University of Selye Janos

Komárno, Slovakia

University of Selye Janos

Komárno, Slovakia
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Pinke G.,Széchenyi István University | Karacsony P.,Széchenyi István University | Karacsony P.,University of Selye Janos | Czucz B.,Institute of Ecology and Botany | Botta-Dukat Z.,Institute of Ecology and Botany
Crop Protection | Year: 2017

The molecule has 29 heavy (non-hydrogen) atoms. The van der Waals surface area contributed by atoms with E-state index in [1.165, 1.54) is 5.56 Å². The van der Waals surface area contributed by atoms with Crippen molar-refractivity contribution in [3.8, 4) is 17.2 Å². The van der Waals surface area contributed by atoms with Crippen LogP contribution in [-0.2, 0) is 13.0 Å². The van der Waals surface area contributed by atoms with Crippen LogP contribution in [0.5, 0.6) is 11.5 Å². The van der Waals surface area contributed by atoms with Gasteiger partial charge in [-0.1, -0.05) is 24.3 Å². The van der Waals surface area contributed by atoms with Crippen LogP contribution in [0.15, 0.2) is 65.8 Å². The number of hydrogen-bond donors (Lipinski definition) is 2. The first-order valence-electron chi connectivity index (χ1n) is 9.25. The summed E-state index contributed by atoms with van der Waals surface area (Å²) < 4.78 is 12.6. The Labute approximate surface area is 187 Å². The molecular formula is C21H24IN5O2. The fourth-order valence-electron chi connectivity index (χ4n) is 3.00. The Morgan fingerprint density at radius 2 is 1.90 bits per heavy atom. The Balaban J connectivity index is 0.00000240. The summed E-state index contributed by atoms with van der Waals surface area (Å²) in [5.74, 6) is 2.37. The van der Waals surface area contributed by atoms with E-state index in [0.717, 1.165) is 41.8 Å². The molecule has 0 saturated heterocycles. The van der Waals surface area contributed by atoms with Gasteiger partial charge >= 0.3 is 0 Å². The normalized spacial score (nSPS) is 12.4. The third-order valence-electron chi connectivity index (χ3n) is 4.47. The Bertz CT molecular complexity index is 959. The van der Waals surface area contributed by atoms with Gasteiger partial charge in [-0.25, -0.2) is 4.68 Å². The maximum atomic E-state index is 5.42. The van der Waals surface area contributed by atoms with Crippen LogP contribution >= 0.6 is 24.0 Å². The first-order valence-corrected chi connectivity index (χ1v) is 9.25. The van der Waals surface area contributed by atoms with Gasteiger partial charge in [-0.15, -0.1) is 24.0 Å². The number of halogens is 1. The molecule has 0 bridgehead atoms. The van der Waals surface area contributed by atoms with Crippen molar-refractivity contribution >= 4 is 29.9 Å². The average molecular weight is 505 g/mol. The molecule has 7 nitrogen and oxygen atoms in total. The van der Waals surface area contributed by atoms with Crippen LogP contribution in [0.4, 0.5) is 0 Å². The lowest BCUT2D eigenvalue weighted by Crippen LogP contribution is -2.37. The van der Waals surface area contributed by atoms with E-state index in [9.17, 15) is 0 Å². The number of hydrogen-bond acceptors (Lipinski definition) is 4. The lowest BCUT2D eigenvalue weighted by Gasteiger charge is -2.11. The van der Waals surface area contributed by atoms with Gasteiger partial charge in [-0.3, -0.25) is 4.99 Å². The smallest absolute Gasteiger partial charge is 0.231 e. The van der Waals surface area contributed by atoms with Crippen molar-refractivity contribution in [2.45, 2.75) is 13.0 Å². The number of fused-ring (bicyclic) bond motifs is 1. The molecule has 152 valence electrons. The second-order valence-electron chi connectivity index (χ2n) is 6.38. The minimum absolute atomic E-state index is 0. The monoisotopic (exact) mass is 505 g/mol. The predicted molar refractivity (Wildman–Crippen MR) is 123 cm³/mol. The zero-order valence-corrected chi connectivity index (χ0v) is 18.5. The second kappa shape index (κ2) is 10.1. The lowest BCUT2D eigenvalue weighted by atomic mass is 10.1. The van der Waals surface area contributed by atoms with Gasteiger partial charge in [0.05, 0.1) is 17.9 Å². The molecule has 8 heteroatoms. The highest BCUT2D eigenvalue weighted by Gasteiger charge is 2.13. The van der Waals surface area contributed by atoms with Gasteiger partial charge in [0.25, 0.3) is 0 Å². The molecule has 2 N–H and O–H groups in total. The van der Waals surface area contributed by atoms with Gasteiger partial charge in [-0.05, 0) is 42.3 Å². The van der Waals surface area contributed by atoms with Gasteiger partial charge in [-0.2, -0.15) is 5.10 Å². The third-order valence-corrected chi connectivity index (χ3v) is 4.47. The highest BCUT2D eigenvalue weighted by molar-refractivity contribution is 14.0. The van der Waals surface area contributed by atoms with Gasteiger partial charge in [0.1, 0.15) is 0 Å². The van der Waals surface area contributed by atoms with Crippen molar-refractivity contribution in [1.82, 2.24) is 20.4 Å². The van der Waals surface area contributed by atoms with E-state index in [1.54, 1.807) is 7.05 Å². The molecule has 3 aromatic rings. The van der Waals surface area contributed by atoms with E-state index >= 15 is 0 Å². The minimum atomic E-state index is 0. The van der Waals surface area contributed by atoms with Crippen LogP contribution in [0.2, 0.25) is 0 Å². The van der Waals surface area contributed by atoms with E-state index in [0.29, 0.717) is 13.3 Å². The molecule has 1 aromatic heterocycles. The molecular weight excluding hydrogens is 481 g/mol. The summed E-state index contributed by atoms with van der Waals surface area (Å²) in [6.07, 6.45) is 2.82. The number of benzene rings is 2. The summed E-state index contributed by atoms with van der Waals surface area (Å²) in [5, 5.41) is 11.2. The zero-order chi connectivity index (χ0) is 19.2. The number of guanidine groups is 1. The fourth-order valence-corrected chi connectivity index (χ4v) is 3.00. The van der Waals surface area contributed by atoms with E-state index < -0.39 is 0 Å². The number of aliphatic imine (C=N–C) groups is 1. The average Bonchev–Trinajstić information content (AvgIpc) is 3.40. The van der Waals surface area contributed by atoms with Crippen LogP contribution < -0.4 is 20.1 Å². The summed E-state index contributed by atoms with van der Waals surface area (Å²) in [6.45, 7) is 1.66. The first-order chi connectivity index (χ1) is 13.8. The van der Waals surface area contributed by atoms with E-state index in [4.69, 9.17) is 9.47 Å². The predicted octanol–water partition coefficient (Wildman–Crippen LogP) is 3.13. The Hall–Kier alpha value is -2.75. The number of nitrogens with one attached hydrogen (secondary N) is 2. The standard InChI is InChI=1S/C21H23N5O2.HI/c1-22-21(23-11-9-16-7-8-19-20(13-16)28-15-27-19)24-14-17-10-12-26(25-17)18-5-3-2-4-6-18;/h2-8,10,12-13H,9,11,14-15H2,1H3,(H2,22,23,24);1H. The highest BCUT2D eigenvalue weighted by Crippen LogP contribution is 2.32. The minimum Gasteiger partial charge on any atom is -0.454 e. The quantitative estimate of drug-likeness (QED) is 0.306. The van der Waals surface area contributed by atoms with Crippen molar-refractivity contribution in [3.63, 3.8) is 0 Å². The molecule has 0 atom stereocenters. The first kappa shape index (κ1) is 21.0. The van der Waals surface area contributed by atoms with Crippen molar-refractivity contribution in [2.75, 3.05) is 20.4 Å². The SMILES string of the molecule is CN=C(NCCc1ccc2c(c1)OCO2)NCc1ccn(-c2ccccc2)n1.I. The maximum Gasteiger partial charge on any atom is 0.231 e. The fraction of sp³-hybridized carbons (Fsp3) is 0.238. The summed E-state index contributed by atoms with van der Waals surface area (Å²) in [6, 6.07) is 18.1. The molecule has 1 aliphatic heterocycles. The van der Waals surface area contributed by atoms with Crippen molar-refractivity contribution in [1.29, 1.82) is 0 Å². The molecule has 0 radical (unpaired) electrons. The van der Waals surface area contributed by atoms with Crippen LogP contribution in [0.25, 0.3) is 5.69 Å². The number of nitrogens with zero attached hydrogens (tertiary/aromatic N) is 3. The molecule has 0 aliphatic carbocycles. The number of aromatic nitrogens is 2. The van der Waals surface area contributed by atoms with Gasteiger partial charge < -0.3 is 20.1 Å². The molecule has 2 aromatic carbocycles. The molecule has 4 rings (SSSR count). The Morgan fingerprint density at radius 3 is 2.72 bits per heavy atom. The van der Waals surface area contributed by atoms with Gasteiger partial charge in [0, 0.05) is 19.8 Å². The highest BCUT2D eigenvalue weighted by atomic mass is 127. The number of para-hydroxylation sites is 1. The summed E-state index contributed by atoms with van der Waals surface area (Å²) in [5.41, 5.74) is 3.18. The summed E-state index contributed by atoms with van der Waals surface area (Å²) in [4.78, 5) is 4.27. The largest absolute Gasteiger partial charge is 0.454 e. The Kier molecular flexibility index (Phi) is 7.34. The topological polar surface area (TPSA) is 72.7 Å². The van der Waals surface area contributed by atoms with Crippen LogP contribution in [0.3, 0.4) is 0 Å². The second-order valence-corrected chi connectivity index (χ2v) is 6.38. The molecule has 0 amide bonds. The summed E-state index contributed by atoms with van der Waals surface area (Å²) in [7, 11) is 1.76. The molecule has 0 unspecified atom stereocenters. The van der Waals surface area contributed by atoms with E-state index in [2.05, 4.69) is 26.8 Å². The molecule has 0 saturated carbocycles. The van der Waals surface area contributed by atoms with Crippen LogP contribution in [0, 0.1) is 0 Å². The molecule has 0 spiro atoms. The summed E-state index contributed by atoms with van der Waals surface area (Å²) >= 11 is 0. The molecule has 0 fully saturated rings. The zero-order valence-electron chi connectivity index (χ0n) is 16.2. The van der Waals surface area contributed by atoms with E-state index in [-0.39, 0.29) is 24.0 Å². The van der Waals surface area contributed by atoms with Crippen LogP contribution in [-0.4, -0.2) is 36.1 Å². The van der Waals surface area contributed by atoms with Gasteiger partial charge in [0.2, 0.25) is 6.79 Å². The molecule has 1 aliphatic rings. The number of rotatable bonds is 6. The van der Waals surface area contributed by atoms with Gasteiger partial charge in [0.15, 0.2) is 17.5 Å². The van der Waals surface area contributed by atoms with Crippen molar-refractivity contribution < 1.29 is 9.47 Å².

Oil pumpkin is a major emerging alternative crop with several unresolved weed management questions in central-eastern Europe, one of the focal regions of oil pumpkin production worldwide. This study aims to assess the importance of three groups of factors: environment, non-chemical management (all management excluding herbicides), and chemical weed management, in determining the weed species composition of oil pumpkin crops in Hungary. We surveyed the weed flora of 180 oil pumpkin fields across the country, along with 32 background variables. Applying a minimal adequate model consisting of 18 terms with significant net effects, 30.8% of the total variation in weed species data could be explained. Most variation in species composition was determined by environmental factors, with climatic conditions (precipitation and temperature) being most influential. The net effects of seven non-chemical management variables (preceding crop, N and P fertilisers, seeding rate, crop cover, cultivating tillage, and manual weed control), and two herbicides (S-metolachlor and linuron) were also significant. Variation partitioning demonstrated the dominance of environmental factors, and it also showed that non-chemical management practices accounted for five times more variance than herbicides. Within non-chemical management, the relative impact of cultural variables was nearly five times larger than that of mechanical weed management. Among the abundant weeds, Chenopodium polyspermum and Ambrosia artemisiifolia were positively associated with precipitation, Datura stramonium and Hibiscus trionum correlated with higher temperature, and Chenopodium album favoured larger potassium content of the soil. High seeding rate and crop cover suppressed Amaranthus retroflexus, cultivating tillage reduced Ambrosia artemisiifolia and Setaria pumila, while conspicuous tall weeds like Abutilon theophrasti and Chenopodium album were most vulnerable to manual weed control. Although the short stature of pumpkin with its poor weed-suppressive ability could unfavourably influence the results of some cultural practices, our findings suggest that the weed vegetation of oil pumpkin fields can be efficiently managed also with environmentally benign methods. © 2017 Elsevier Ltd.

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